One thing that I remember one of these friends sharing with me at the beginning of her loss journey was how hard it was to watch everyone else's lives moving on while her life had changed forever. She told me that every morning the sun comes up and starts a new day like nothing happened, and yet her life would never be the same life she had before. As I, too, go through an all-be-it much less-intense version of this journey, I am left to wonder why doesn't the sun understand? Why doesn't the sun see that D is gone and the world without him is just a little less bright?
Now, I know that these are just strong emotions that will dampen with time and that over the next few months I will learn to gain some perspective and place these emotions in a healthy place, for now I need to channel these raw emotions into something positive. So I have decided that to honor D's memory, I will do two things.
First, being a teacher, I really want to make sure that education is a legacy that D's loss leaves behind. Another family friend and I have set up a scholarship in his name that will go to students like D that are faced with challenges and continue to persevere. D spent his whole life climbing over obstacles in education and sports, and we want to honor students just like D as they move on to trade schools, city colleges, or four-year colleges. If you would like to donate to D's memorial scholarship, please message me so I can give you details.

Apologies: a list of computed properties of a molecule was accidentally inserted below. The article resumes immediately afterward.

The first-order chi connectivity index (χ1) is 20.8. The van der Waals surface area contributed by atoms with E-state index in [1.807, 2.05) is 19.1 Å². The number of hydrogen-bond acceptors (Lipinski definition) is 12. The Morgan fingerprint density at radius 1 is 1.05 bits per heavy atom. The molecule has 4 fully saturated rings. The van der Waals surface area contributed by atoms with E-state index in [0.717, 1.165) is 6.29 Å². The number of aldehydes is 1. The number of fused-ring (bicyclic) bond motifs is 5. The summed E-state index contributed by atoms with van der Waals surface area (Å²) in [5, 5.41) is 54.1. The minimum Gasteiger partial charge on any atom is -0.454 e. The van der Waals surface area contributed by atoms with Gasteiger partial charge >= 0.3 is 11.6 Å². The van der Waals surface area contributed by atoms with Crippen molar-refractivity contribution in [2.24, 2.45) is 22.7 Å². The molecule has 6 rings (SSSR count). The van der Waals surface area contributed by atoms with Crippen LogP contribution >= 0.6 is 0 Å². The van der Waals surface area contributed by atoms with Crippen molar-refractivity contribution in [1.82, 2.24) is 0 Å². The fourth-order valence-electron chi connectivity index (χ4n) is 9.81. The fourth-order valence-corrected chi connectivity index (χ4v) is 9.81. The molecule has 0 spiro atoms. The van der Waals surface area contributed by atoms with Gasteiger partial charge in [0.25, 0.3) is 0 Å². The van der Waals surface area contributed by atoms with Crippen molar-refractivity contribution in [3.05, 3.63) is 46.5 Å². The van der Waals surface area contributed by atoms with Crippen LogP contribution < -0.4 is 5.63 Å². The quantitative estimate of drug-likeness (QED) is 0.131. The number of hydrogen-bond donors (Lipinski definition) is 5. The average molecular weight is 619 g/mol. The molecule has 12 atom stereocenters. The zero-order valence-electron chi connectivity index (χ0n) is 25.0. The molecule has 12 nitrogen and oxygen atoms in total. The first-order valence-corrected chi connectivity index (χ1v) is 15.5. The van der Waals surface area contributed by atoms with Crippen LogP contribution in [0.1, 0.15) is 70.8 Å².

In addition, I feel a deep obligation to ensure that no other family goes through what D's family is going through right now. I love this child and all the wonderful days I spent with him, but I do NOT love this decision he made. So I spent that last week running through my eulogy as I attempted to find the right words to get my message across while also respecting the family and not saying anything that would cause them further hurt. Below, find the words that I spoke. I hope these words will save at least one other child from thinking life is so rough that they need to end it. Life is too precious!
I have known D since he was six years old. I had the privilege of becoming his tutor at the end of kindergarten, and I worked with him one to two times a week for the last 11 years. One thing that never changed about D is that he has always been a sweet, kind, young man. He was quiet and reserved, but he had a great sense of humor. For example, D would often walk into our Bruin household with his USC colors shining bright. He would walk in with a smirk just daring me to say something. And yes, D, I am wearing your Fight On lanyard today for you and Sean is allowing it.
Because D was always quiet and reserved, sometimes in a classroom setting it might have appeared as if he was disinterested or not caring what was going on in the classroom—but I want his teachers to know that he did care, deeply—I know because of the conversations I had a chance to have with D about what he was learning once we had a chance to process it.